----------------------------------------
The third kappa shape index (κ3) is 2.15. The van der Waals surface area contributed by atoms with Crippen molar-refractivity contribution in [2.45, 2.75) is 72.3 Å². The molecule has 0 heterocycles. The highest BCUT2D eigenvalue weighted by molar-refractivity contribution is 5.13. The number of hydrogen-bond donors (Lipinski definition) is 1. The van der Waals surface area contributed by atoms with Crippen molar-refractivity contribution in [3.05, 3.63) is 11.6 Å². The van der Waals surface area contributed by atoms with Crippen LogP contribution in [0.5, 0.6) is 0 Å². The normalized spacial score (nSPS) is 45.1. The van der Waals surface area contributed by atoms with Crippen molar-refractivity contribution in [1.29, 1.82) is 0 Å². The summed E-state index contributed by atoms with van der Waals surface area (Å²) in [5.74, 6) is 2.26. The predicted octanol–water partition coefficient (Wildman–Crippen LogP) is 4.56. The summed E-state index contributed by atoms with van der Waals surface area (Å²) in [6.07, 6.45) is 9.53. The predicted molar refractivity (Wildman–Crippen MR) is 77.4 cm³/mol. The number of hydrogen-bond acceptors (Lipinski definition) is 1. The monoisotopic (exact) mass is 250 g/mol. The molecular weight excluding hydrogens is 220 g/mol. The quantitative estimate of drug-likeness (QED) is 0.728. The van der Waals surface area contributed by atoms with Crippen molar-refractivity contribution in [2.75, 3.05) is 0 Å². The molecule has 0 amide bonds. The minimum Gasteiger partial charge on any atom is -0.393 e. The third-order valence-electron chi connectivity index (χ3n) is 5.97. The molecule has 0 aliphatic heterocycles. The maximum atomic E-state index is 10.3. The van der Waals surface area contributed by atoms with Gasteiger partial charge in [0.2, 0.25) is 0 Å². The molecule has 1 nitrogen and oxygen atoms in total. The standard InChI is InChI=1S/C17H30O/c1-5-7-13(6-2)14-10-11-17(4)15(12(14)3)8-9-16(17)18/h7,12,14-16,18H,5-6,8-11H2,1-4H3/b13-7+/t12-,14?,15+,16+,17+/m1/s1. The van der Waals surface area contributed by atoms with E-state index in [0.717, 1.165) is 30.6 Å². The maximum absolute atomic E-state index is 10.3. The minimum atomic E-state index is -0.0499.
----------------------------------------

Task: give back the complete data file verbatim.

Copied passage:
The third kappa shape index (κ3) is 2.15. The van der Waals surface area contributed by atoms with Crippen molar-refractivity contribution in [2.45, 2.75) is 72.3 Å². The molecule has 0 heterocycles. The highest BCUT2D eigenvalue weighted by molar-refractivity contribution is 5.13. The number of hydrogen-bond donors (Lipinski definition) is 1. The van der Waals surface area contributed by atoms with Crippen molar-refractivity contribution in [3.05, 3.63) is 11.6 Å². The van der Waals surface area contributed by atoms with Crippen LogP contribution in [0.5, 0.6) is 0 Å². The normalized spacial score (nSPS) is 45.1. The van der Waals surface area contributed by atoms with Crippen molar-refractivity contribution in [1.29, 1.82) is 0 Å². The summed E-state index contributed by atoms with van der Waals surface area (Å²) in [5.74, 6) is 2.26. The predicted octanol–water partition coefficient (Wildman–Crippen LogP) is 4.56. The summed E-state index contributed by atoms with van der Waals surface area (Å²) in [6.07, 6.45) is 9.53. The predicted molar refractivity (Wildman–Crippen MR) is 77.4 cm³/mol. The number of hydrogen-bond acceptors (Lipinski definition) is 1. The monoisotopic (exact) mass is 250 g/mol. The molecular weight excluding hydrogens is 220 g/mol. The quantitative estimate of drug-likeness (QED) is 0.728. The van der Waals surface area contributed by atoms with Crippen molar-refractivity contribution in [2.75, 3.05) is 0 Å². The molecule has 0 amide bonds. The minimum Gasteiger partial charge on any atom is -0.393 e. The third-order valence-electron chi connectivity index (χ3n) is 5.97. The molecule has 0 aliphatic heterocycles. The maximum atomic E-state index is 10.3. The van der Waals surface area contributed by atoms with Gasteiger partial charge in [0.2, 0.25) is 0 Å². The molecule has 1 nitrogen and oxygen atoms in total. The standard InChI is InChI=1S/C17H30O/c1-5-7-13(6-2)14-10-11-17(4)15(12(14)3)8-9-16(17)18/h7,12,14-16,18H,5-6,8-11H2,1-4H3/b13-7+/t12-,14?,15+,16+,17+/m1/s1. The van der Waals surface area contributed by atoms with E-state index in [0.717, 1.165) is 30.6 Å². The maximum absolute atomic E-state index is 10.3. The minimum atomic E-state index is -0.0499.